Although these conduits show promising results in the regeneration of nerves, their use was limited to small defects only. Development of improved conduits will likely focus on composite materials that also will deliver constituents like growth factors that stimulate the regeneration process. This may also stimulate the regeneration of large nerves and large size nerve defects (more than 3 cm).

2.2 Porous vascular networks

Capillary vascular networks are a necessary component of most native tissues and organs. This capillary structure provides the oxygen and nutrient supply for living cells as well as removal of waste products. To engineer tissues and organs for transplantation building of a vascular network plays an important role. Because the capillaries have a micro size inner diameter and wall thickness, these are difficult to fabricate. Selection of a suitable polymeric material, type of salt allows the preparation of scaffolds with sub-micro pore size of the wall and mechanical properties matching those of natural blood vessels. Such artificial vascular structures are needed for both traditional tissue engineering applications but also in studies on disease models. In this respect these materials hold great promise in their combination with microfluidic techniques. Functions, like platelet activation and adhesion dependent blood-graft interfaces may be studied. Such studies will contribute to optimal materials to be applied in blood-vessel tissue development.

2.3 Small diameter vascular grafts

Tissue engineering of small diameter vascular networks can have a significant impact on in vitro generated vascularized tissue and organ constructs for transplantation. 3D printing of vascular grafts recently received a lot of attention due to its efficiency and versatility in design. However, current 3D printing technologies do not allow the fabrication of highly porous scaffolds due to limitations of 3D printing devices and materials. Combining 3D printing, photo-crosslinking and particle leaching may well be a valuable step. Because mechanical stimulation has been shown to affect such processes tissue development using a bioreactor with pulsatile flow may stimulate tissue development. In combination with cell seeding techniques, future in vivo implantation studies may show the potential of these vascular grafts for clinical application.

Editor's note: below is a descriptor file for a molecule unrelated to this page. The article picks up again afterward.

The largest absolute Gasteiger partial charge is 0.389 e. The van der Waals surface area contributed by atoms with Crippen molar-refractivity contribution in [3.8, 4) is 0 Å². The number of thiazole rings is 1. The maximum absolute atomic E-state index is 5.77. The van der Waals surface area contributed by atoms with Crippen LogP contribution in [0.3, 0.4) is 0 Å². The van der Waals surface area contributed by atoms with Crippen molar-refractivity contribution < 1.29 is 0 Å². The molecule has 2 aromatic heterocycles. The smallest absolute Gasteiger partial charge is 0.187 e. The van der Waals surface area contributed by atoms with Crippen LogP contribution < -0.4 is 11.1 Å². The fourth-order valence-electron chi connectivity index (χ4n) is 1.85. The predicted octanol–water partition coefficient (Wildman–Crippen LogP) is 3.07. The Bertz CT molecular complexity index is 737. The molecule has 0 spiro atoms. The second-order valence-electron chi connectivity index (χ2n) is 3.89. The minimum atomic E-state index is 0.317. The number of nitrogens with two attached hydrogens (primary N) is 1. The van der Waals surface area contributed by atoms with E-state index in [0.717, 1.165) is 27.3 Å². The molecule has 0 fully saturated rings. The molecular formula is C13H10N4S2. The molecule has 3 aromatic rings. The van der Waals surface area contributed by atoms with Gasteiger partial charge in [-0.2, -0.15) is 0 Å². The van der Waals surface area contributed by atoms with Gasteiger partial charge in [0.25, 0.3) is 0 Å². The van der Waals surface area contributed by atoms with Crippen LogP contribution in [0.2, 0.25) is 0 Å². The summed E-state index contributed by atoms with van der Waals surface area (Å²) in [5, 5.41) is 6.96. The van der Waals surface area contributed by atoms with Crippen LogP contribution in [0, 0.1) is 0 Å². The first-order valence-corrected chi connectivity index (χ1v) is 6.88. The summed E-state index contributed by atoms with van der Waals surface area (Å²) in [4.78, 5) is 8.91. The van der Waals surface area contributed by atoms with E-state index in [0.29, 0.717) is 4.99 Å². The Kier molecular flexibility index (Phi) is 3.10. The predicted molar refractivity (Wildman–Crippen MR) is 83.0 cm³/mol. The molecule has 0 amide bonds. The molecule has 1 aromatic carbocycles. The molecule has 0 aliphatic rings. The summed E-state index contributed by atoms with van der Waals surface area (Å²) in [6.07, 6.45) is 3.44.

3 General conclusions

We may conclude that bioactive or other functional fillers will endow biodegradable polymers large possibilities to be used in the repair or regeneration of tissues and other biomedical applications. The current techniques, applying polymer-based composites, in general need fine-tuning to optimize the structure required in the specific application. Polymer-based composite scaffolds already showed not only high cell adhesion, biocompatibility, and biodegradability but also bioactivities in terms of tissue formation, function, stimulation, survival and antibacterial properties during in vitro and in vivo experiments.

However, there are still challenges because of the limited choice of bioactive and functional fillers, control of the bioactive expression in the polymer matrix, and manufacturing techniques of suitable structures. Polymer-based composites should be adapted to the biological microenvironment, thereby accelerating tissue repair and regeneration. Studies on the relationship between the material properties of a specific poly(trimethylene carbonate-based composite, its structure, physical and mechanical properties and biological response for specific biomedical applications remain necessary.